And also, this is the Groundhog’s moment. Tomorrow is the day when we check on the burrowers and the underworld dwellers. What light do they see? What shadows? In Advent, we walked into our own shadows. On Epiphany, we celebrated our light. And now, as we feel the heavy weight of the week’s shadows like a physical burden upon our shoulders, we must acknowledge and greet our own shadows. How do they give us power? How do they sap our power? Can we work with them instead of against them? Can we find their deepest meanings?
We can’t know what the coming days will bring. Too many signs point toward historical repetitions that turn me to salt, to stone. I freeze. I feel small and insignificant. But I must remember, constantly: Nothing we do now–to fight the tides of hatred and cruelty, to stand between the powerful and the vulnerable, to create holiness and beauty and health–will be wasted, no matter what happens. Now, perhaps more than ever, every act of hope and healing and love matters.
We are not alone. You are not alone. Reach out. Take hands. Build the webs. Ask for help, and be the helper.
Let’s situate ourselves so that we are always ready–strong enough, centered enough, grounded enough–to step up and do the work of love and compassion and justice, to stand up, to stand between, to risk, to raise our voices, to be the fierce and defiant hope for the future we want to create.
Gratitude List: 1. Vulnerable story-sharing. From exclusion and silencing to belonging and connection. May we all be safe harbors for people seeking belonging. 2. Rainbows in the weaving 3. People across the US are bonding out asylum seekers who have been kept in detention centers and prisons. You can help, too, by going to IBAEPA.org–the Immigration Bond and Advocacy Effort–to help bond out immigrants who are being held in York County Prison. Good people are doing good work. Thanks to these forward-thinking folks. 4. Balancing the science-mind and the mystical-mind. They inform and express each other, when we stop pitting them against each other. Einstein knew the secret. 5. You. I’ve seen how people come to you, their hearts battered by past exclusions and defeats, their sense of worthiness destroyed by dogma and doctrines, and how you open the arms of your heart, and it’s clear that that kind of refusal will never happen here, in the circle of you. Thank you.
Today’s Prompt is to write a correspondence poem. Mine will be about the elemental correspondences with the cardinal directions.
In the east, the birds are singing the day awake, the breezes whisper through the branches, and all the bells are ringing. Inspiration flies in on golden wings. Weave, spin, and cut the threads with a two-edged blade of finest silver. What is being born in you?
To the south, the sun is burning, and that which came to you as woven light begins to kindle and flame up. Life force surges all around you, and you feel your own fires rising. Nurture the burning within you. What is calling you to dance?
In the west, the creeks and brooks tumble over stones and sand and clay, on their way to rivers and bays and oceans. Now is the time to listen to your heart, to flow with the feelings that stream through you and around you. What is the message of your heart?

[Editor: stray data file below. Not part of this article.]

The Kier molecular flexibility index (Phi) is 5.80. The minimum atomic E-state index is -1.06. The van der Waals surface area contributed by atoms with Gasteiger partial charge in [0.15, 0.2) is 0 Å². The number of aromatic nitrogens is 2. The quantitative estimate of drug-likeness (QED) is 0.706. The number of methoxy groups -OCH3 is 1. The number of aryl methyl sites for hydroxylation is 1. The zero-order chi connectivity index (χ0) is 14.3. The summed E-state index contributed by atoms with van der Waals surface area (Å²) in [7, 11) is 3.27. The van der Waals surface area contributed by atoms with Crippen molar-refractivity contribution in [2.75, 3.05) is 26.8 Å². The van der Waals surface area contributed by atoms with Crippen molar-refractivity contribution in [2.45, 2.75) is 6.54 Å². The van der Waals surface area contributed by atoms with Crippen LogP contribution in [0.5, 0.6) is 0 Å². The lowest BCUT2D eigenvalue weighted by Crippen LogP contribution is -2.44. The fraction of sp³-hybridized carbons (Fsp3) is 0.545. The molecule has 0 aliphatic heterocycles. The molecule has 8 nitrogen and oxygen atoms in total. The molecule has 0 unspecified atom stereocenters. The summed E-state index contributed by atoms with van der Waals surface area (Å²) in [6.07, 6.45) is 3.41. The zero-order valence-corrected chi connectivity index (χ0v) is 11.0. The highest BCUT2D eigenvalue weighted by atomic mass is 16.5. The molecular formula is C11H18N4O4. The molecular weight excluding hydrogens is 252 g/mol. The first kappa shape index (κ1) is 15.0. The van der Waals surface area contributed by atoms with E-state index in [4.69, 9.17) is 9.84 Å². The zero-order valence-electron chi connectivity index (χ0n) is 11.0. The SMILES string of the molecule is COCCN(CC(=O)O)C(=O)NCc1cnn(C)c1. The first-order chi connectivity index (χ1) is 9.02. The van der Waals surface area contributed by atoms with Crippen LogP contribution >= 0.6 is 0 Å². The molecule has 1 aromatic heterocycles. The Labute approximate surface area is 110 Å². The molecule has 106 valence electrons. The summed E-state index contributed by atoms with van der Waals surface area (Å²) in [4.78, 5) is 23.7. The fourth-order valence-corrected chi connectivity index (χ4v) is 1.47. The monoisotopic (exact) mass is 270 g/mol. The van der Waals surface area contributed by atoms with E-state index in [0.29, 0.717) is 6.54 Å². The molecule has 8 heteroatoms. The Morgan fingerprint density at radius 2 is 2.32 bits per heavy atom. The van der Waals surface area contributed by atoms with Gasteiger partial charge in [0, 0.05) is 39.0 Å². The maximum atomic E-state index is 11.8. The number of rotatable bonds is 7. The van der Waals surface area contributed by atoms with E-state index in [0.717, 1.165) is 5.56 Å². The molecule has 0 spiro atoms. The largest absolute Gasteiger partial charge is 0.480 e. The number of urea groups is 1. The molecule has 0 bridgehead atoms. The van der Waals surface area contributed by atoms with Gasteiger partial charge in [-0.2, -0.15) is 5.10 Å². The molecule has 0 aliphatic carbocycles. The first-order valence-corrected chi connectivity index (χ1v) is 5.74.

To the north, the wolves are howling, where caves are hidden in the boulders. The roots of things travel fathoms deep, and earth is a solid base for your footsteps. Your body is your home, and you must tend it, listening for echoes from within the earth herself. What holds and supports you?
Move to the center and feel the spirit swirling, the place where wind and flame, water and stone meet and quicken, where animating breath meets life force, where heart meets head, and stone becomes flesh, and the Beloved calls you to Become. Will you answer the call of Love?
You have heard it said, though no holy book has said it, “You shall love the sinner, and you shall hate the sin,” which some have interpreted to mean that they shall cast away all whose love does not resemble their own. They have given themselves license to harass, to bully, and to goad.
But I say unto you: The world has had too much of hatred. You shall turn your eyes from the subject of sinning. You shall love whom the Beloved loves. You shall seek after love, watch for love as a gardener watches for tender shoots, and nurtures them, and breathes upon them.
You have no time for anything abstract as hatred. You shall be the Caretakers of love, the Beloved’s own gardeners, tending love wherever you see it, in whatever form it takes, nurturing bud to blossom.
I carefully outlined the significant stages of my life, but somehow forgot to put my 18-22 section on there–and that was a SIGNIFICANT part of my life. It’s where I met Jon, where I met my lifelong friends. Where I learned to hold on to love even through a rough patch. I want to remake it in paint or colored pencils.
I am pretty strongly anti-established-religion. White Christian evangelicals in the US today are complicit with such great evils that I want nothing to do with them. I see people who say they follow the way of Jesus shrugging their shoulders and ignoring the pain of children torn from their parents by a government they support. I see them rabidly calling for more ill-treatment of people seeking asylum at our borders. I see them fighting for systems and policies that further marginalize people who are ill and struggling with poverty. I see them speaking with vitriol and rancor toward people of color, LGBTQ people, women, people from other countries. The list goes on.